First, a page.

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Ann Meier

Ann Meier

Study examines link between early sex and mental health

While most teens suffer no mental health side effects, some teens appear to be more at risk

June 5, 2007

A new study by University of Minnesota assistant sociology professor Ann Meier has taken a close look at the mental health effects of teenage sex.

Overall, the study suggests that the risk of suffering mental health consequences from early sex is relatively low, with negative effects primarily found in a subset of teens--girls and boys who have sex earlier than their peers and whose relationships are uncommitted and ultimately fall apart. Among this group, girls were particularly vulnerable to depression.

Meier used data from the National Longitudinal Study of Adolescent Health, and studied 8,563 students in grades 7 through 12 over an 18-month period, measuring for depression and low self-esteem. The study compared the mental health of teens who didn't have sex at all to teens who were virgins at the beginning of the study, but had sex during the 18-month period.

She found that a majority of teens did not experience depression or low self-esteem as a result of first-time sex. But about 15 percent did--and those teens tended to be the youngest (girls who had sex before age 15 and boys who had sex before 14) and those whose relationships were not emotionally close and ended after the sex.

"Being female or younger than the average age at first-time sex among your peers increases the chance of depression, as does a lack of commitment or intimacy within the relationship and what happens to the relationship after first-time sex," says Meier. "For girls in uncommitted relationships, ending a relationship with sex [involved] has more of an impact on mental health than ending that same relationship if it did not involve sex."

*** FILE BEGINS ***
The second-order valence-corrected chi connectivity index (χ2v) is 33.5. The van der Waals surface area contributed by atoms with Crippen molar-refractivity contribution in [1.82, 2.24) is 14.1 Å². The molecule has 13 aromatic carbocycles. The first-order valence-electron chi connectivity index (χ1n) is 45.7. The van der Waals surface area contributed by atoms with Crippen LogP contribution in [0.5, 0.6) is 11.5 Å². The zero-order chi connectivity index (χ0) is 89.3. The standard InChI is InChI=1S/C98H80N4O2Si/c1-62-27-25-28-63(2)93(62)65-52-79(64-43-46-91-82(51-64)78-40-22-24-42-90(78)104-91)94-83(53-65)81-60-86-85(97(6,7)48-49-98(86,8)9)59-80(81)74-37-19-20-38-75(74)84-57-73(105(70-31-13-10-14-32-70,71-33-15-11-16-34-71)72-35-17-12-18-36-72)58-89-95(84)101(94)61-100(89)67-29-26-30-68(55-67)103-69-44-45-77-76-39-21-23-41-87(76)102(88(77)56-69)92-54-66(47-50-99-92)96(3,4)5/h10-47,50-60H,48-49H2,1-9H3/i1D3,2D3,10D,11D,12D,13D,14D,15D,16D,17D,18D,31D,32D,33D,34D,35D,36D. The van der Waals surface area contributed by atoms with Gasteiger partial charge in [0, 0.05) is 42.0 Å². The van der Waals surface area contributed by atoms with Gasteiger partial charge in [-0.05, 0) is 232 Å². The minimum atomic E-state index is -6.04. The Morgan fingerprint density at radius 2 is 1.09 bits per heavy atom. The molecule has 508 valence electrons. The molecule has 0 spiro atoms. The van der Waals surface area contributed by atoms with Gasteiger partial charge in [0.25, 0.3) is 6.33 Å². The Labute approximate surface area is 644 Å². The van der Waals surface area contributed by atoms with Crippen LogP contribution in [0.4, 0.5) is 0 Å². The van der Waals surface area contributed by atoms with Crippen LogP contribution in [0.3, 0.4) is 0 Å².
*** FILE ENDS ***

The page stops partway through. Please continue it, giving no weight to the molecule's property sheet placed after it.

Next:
Even though the majority of teens engaging in early sex do not suffer mental health consequences, "some do," Meier says, "and when half of all teens are having sex, that can lead to a large number in the population [having negative consequences]."

Meier points out that her study measured depressive symptoms in the teens on a depression scale, and was not meant to diagnose clinical depression.

The study could have ramifications as the federal government and states continue to define the role and efficacy of abstinence education in schools. Language contained in the 1996 welfare reform act mandates that schools receiving federal funding for sex education must adopt an abstinence curriculum. As one of eight guiding points, the curriculum is meant to teach that sexual activity outside of marriage "is likely to have harmful physical and psychological effects," Meier says. Her research does not suggest a strong correlation between teen sex and harmful psychological effects.

Meier cautions that the study does not suggest that positive effects result from first-time sex among teens and said she hopes it will help policy makers focus help on those most vulnerable rather than promoting a one-size-fits-all approach. Her study, "Adolescent First Sex and Subsequent Mental Health," will be published in the upcoming issue of the American Journal of Sociology.